This work is sold with a photo-certificate of authenticity signed by Andrés Blaisten and dated 13 September 2011; to be included in the forthcoming Catálogo General on the artist being prepared by Fundación Andrés Blaisten under number 45-06.
María Izquierdo, one of the great painters of the modern era in Mexico, is perhaps best known today for her paintings of circus scenes. For Izquierdo, carpas, itinerant vaudevillian sideshow tents that traveled throughout Mexico, evoked rich memories from her childhood in San Juan de los Lagos, Jalisco. Her enjoyment of the circus and other popular forms of entertainment never waned; as an adult she continued to frequent the shows and brought her children to the circus. According to her friend Lola Álvarez Bravo, "María was a very cheerful woman with a folk spirit. The inclination that María had for folklore was not that of a spectator; she seemed rather to be an insider, like one more folk element. Not only did she like circuses, she actually had lots of friends from the circus." Her interest in this popular form of entertainment reflected but one aspect of her genuine and deep-rooted interest in Mexican popular traditions.
Her first circus paintings date back to the early 1930s. Her involvement at that time with Rufino Tamayo and the progressive group Los Contemporáneos nurtured her desire to create art with both a national character and a sense of the universal. The circus --a popular, awe-inspiring, carnival-esque spectacle-- was an enticing subject for the avant-garde in post-revolutionary Mexico.
Izquierdo's "true passion for color," as she described it, is evident in the 1975 work Caballitos pony en su camerino. In this circus themed painting, the artist takes the viewer behind the scenes of the main event into the dressing room. A costumed female performer and two small horses adorned in colorful ornamentation await their entrance into the tent visible just outside the door. Horses frequently appeared in the artwork of Izquierdo as allegorical symbols and signifiers of the rural; she even painted toy figurines of horses from her personal collection.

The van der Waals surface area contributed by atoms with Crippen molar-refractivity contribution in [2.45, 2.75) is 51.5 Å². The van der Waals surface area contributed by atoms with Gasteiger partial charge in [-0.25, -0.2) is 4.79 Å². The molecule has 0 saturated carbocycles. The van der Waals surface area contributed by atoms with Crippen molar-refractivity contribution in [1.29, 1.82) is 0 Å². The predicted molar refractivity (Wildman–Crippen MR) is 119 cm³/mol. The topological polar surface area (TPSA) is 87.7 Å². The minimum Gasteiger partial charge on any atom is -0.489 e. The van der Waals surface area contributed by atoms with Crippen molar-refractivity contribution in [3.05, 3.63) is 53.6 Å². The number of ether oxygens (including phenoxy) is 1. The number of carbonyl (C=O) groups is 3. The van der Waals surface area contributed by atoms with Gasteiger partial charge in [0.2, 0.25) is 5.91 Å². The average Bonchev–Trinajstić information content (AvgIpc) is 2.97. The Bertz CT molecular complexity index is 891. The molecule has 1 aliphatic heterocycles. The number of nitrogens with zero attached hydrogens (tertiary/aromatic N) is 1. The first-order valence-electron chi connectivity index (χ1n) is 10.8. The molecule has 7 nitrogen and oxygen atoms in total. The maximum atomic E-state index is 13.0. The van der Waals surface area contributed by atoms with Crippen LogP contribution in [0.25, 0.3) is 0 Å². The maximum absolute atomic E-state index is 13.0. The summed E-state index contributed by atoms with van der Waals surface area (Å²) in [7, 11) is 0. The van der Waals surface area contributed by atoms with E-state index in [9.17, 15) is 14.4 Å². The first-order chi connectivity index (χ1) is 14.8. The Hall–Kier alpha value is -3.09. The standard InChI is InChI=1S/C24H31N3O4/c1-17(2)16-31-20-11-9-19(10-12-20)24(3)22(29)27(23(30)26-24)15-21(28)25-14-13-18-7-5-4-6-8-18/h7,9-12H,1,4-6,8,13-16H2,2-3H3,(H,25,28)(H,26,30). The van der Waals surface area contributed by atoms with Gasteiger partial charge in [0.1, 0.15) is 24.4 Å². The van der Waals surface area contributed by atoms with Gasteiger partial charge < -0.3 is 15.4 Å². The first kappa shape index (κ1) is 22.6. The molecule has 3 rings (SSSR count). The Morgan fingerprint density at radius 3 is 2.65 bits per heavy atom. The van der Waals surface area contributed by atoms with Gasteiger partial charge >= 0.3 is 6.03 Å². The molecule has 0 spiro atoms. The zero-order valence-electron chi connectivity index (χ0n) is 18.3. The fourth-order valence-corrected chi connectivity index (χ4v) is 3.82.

The setting of the dressing room recalls other works painted by Izquierdo in the 1940s that explore issues of gender identity. In this decade, Izquierdo painted many domestic interiors that underscored the feminine domain, from niche shrines dedicated to the Mater Dolorosa to still-life tableaux of a middle-class woman's personal belongings. Through these paintings, Izquierdo celebrated a shared female experience while at the same time subverted assumptions about traditional gender roles. The circus performer and her vanity table, stocked with the tools needed to attend to her physical beauty and ready herself for the public gaze, similarly challenge perceived norms. The cultivated space of this dressing room belies the itinerant, decidedly un-domesticated life of the performer who uses it. The circus woman's role, which required physical agility, strength, and great daring, broke with the customary social mores of mid-century Mexico. As one of relatively few professional female painters in a male-dominated milieu, Izquierdo was no stranger to alternative feminine pursuits.